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Pound Force and Pound Mass

  1. Feb 27, 2008 #1
    This is the most refined concept I could make by reading wikipedia. Our thermodynamics' teacher today introduced us to the 'real' English Engineering system.

    My confusion was that like we know if we want to find the weight of a 51 kg person we would simply multiply it with 10(approx) and get 510 N.If we have 51 lbm and want to convert it into lbf then we can't simply multiply it with 32.2(approx) and get the answer but we will also have to take that 'g subscript c' into account which is also 32.2 and so these two 32.2s cancel out and we get 51lbf.

    Am I right?
  2. jcsd
  3. Feb 27, 2008 #2


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    You are correct. Just remember in the English system, the direct correlation to the kg is NOT the Lbm. It is the slug. In that case you don't have to worry about Gc.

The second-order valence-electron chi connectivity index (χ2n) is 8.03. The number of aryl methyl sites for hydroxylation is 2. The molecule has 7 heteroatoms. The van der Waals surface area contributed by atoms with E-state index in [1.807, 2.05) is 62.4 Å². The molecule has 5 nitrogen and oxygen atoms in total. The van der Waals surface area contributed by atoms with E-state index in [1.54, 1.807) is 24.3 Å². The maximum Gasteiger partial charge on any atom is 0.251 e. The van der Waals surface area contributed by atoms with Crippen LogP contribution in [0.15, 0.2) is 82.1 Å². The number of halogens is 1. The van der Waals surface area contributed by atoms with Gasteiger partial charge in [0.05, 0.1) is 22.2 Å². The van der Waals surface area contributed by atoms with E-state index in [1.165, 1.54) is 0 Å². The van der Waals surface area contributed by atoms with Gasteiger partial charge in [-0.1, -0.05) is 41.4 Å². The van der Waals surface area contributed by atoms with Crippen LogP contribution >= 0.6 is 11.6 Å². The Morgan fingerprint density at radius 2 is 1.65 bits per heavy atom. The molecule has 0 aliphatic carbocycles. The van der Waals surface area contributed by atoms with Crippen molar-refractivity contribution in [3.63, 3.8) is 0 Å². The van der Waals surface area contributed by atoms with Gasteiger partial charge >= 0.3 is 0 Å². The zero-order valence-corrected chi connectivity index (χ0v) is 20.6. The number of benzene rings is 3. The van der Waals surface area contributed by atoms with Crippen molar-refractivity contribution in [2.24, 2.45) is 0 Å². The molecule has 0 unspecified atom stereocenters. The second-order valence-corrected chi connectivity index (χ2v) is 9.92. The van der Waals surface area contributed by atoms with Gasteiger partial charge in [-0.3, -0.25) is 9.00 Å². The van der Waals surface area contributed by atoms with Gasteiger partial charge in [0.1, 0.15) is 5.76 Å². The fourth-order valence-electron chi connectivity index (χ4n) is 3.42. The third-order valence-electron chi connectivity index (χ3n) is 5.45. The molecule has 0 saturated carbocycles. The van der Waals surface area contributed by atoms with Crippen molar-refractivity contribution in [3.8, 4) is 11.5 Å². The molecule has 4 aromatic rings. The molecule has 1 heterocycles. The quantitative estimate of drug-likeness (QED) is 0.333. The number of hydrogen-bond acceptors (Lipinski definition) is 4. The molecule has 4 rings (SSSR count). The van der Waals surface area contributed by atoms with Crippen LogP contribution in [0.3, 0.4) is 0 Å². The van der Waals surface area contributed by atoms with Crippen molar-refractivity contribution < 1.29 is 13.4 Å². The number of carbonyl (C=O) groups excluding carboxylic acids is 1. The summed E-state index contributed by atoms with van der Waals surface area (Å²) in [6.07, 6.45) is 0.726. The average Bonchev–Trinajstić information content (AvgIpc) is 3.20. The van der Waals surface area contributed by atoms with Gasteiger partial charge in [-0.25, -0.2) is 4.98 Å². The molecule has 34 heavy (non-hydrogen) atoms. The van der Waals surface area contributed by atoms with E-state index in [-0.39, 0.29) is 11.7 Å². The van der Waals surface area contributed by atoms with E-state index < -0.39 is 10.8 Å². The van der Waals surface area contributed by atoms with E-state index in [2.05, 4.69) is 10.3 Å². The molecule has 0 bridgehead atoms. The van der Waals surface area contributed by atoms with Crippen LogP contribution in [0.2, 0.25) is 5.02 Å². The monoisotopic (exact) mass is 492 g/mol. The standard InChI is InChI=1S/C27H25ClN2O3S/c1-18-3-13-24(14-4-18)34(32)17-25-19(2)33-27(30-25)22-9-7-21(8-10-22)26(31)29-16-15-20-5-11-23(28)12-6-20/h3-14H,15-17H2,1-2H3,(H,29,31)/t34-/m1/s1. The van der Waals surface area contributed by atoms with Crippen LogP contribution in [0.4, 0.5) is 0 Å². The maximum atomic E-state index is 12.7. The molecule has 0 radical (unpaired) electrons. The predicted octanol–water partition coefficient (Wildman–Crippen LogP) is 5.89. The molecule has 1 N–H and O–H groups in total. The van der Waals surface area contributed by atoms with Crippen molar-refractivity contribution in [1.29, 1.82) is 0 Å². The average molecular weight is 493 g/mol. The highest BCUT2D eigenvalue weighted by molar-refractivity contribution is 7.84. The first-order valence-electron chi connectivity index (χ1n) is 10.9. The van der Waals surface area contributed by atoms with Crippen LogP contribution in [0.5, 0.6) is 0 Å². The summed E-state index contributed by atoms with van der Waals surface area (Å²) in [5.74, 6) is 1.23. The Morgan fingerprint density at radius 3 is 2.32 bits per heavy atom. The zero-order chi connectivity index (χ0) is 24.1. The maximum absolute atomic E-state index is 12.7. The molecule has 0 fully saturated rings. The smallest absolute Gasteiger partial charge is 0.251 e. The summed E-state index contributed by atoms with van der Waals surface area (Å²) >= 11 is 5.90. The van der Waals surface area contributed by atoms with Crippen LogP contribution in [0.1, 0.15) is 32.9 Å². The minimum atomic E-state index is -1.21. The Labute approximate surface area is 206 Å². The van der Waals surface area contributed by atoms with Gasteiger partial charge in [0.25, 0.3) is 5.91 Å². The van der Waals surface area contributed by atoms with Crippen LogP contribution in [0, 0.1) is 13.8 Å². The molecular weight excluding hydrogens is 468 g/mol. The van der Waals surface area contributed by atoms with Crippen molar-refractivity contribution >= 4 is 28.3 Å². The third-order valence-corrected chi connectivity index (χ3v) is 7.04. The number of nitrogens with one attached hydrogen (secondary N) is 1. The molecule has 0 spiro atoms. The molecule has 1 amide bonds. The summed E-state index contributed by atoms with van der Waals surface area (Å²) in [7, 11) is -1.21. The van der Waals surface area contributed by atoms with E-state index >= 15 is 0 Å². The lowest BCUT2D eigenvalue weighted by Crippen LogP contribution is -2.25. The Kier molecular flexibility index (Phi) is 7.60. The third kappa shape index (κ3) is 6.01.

Take a look here and notice the table at the top of the article.
  4. Feb 27, 2008 #3
    Thanks a lot.
  5. Feb 28, 2008 #4


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    There are actually two "British systems".
    1. A body with a mass of 1 slug weighs 32 pounds.
    2. A body with a mass of 1 pound weighs 32 poundals.
    Of course, you have to stick with one or the other throughout a calculation.
    So "pound" can mean either "mass" or "force", depending on the system.
    One of these systems (I think the poundal) was called the "engineering" system.
    In any event, colloquially, if an American "weighs" 220 pounds, his European twin
    "weighs" 100 kilo, even if some terms are used incorrectly.
  6. Feb 28, 2008 #5
    Got it. Thanks
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